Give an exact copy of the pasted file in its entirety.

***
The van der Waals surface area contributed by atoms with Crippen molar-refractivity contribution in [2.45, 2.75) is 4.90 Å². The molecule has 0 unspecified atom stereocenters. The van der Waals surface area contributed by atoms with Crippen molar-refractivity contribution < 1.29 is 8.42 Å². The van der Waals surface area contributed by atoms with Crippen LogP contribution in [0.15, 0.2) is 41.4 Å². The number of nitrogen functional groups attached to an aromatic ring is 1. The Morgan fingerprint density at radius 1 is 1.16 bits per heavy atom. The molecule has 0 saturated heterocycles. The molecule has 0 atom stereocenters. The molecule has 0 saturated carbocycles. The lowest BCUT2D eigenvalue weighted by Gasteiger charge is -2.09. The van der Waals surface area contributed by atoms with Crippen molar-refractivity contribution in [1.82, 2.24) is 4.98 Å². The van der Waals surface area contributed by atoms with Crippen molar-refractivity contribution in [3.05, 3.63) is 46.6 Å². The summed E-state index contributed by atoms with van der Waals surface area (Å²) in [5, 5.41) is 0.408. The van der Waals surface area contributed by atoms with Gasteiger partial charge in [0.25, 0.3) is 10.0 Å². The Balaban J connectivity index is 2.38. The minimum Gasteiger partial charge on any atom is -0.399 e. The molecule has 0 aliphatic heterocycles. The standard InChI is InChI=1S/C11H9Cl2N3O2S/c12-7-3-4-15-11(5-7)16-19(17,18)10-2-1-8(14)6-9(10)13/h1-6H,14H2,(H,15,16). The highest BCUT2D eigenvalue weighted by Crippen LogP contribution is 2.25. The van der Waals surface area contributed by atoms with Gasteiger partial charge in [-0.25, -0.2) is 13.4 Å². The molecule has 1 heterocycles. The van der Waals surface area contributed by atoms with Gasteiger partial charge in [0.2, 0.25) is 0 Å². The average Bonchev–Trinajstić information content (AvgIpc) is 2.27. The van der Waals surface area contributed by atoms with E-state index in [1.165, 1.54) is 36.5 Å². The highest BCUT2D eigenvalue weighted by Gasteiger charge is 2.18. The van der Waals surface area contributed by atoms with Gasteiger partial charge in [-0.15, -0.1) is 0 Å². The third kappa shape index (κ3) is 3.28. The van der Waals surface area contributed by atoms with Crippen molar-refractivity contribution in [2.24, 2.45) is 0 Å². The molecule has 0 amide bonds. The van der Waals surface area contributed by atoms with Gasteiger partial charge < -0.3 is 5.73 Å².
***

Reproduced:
The van der Waals surface area contributed by atoms with Crippen molar-refractivity contribution in [2.45, 2.75) is 4.90 Å². The molecule has 0 unspecified atom stereocenters. The van der Waals surface area contributed by atoms with Crippen molar-refractivity contribution < 1.29 is 8.42 Å². The van der Waals surface area contributed by atoms with Crippen LogP contribution in [0.15, 0.2) is 41.4 Å². The number of nitrogen functional groups attached to an aromatic ring is 1. The Morgan fingerprint density at radius 1 is 1.16 bits per heavy atom. The molecule has 0 saturated heterocycles. The molecule has 0 atom stereocenters. The molecule has 0 saturated carbocycles. The lowest BCUT2D eigenvalue weighted by Gasteiger charge is -2.09. The van der Waals surface area contributed by atoms with Crippen molar-refractivity contribution in [1.82, 2.24) is 4.98 Å². The van der Waals surface area contributed by atoms with Crippen molar-refractivity contribution in [3.05, 3.63) is 46.6 Å². The summed E-state index contributed by atoms with van der Waals surface area (Å²) in [5, 5.41) is 0.408. The van der Waals surface area contributed by atoms with Gasteiger partial charge in [0.25, 0.3) is 10.0 Å². The Balaban J connectivity index is 2.38. The minimum Gasteiger partial charge on any atom is -0.399 e. The molecule has 0 aliphatic heterocycles. The standard InChI is InChI=1S/C11H9Cl2N3O2S/c12-7-3-4-15-11(5-7)16-19(17,18)10-2-1-8(14)6-9(10)13/h1-6H,14H2,(H,15,16). The highest BCUT2D eigenvalue weighted by Crippen LogP contribution is 2.25. The van der Waals surface area contributed by atoms with Gasteiger partial charge in [-0.25, -0.2) is 13.4 Å². The molecule has 1 heterocycles. The van der Waals surface area contributed by atoms with Gasteiger partial charge in [0.2, 0.25) is 0 Å². The average Bonchev–Trinajstić information content (AvgIpc) is 2.27. The van der Waals surface area contributed by atoms with E-state index in [1.165, 1.54) is 36.5 Å². The highest BCUT2D eigenvalue weighted by Gasteiger charge is 2.18. The van der Waals surface area contributed by atoms with Gasteiger partial charge in [-0.15, -0.1) is 0 Å². The third kappa shape index (κ3) is 3.28. The van der Waals surface area contributed by atoms with Crippen molar-refractivity contribution in [2.24, 2.45) is 0 Å². The molecule has 0 amide bonds. The van der Waals surface area contributed by atoms with Gasteiger partial charge < -0.3 is 5.73 Å².